Here is a plot of the levels of small particles (PM2.5, smaller than 2.5 microns), capable of moving deep into the lungs, at Kent, Washington (provided to me by Nick Bond, state climatologist) from 1990 to now during the winter. You will note a big drop during the 1990s, with levels now a quarter of what they had been.
What about larger particles at Kent (PM 10)? Major decreases!
Want to know about Seattle? Huge drops in PM10 (see below). The red lines shows the warming level of the national air quality standards. Seattle exceeded in in the late 80s and early 90s. Now we are well below.
Live in Tacoma? Big improvements there as well.
Or consider the number of days of moderate or worse air quality over King County: a big decline in the 1990s
So why has air quality gotten better? There are many reasons.
Probably the most important is the reduction in wood burning by our local residents and better wood stoves. We are simply burning less wood and fireplaces and wood stoves have been a huge source of particles and toxics.
Back in the 80s, the Seattle Times was FULL of ads for wood stoves. Many new homes had wood fireplaces. The situation is very different today. The ads are gone. Wood burning is less popular, and many homes have gas fireplaces. Just as important, Federal and local regulations have required that new wood stoves are far less polluting.
A lot of credit should be given to local and Federal air quality agencies such as Puget Sound Clean Air Agency (PSCAA), the State Dept. of Ecology, and EPA, who have worked aggressively to reduce emissions. Only low-emission wood stoves are now sold as result of their actions. When the meteorology is poor for dispersion of pollutants (weak winds, strong and low level inversion), agencies such as PSCAA call burn bans that restrict burning wood other than for primary heating.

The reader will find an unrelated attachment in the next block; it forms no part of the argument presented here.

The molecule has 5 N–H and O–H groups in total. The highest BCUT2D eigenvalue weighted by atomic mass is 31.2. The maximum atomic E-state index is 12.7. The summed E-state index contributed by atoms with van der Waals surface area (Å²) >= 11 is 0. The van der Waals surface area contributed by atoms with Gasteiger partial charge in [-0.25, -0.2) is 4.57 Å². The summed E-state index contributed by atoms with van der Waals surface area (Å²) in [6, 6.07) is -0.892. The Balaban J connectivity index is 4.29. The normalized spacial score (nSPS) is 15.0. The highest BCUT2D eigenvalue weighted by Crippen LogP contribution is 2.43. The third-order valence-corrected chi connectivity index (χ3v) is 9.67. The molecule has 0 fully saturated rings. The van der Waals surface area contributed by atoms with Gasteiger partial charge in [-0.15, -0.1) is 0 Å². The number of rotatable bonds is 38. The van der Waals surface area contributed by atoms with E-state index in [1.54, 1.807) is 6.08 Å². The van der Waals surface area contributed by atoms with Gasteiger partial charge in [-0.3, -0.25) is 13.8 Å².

Local, state, and Federal agencies have also worked to reduce emissions from cars, trucks, and large vessels, in addition to lessening emissions from industrial sources.
Getting back to wood. In general, it is a very dirty and polluting way to heat a home (see graphic from PSCAA). Natural gas is hugely better and inexpensive natural gas has encouraged folks to use this fuel.
Meteorologically, we are now moving into the worst air quality season for home fireplace/stove smoke. Nights are getting longer and cooler, so folks want to get the wood burning. But this is also the season of strongest, low-level inversions, as relatively clear skies allow the surface to radiate heat to space, producing an inversion---warming of air with height. Inversions are very stable and tend to act as atmospheric caps that keep pollutants, like smoke, near the surface. Winds are also relative light this time of year, before the big storms approach.
Want a good example of a low-level inversion? Consider this morning! Here is the temperature plots with height at the Sand Point (Seattle) vertical profiler, run by the Puget Sound Clean Air Agency. Large increase in temperature with height in the lowest several hundred meters of the atmosphere. Pollutants will be trapped near the surface. And air quality has declined at some locations around the Puget Sound region.
The worst wood smoke air quality tends to be in valleys, where the smoke and low-level cool air below the inversion tends to pool. Some of the low areas of Lake Forest Park, north of Seattle, are notorious. What is happening there this morning with the strong inversion? (see graphic of small particle levels). Oh oh....bad news. A spike in particle concentrations.
So the bottom line is that regional air quality has greatly improved, particularly in reducing small particle pollution. But wood smoke is still a serious issue, particularly during inversion conditions and in valley areas.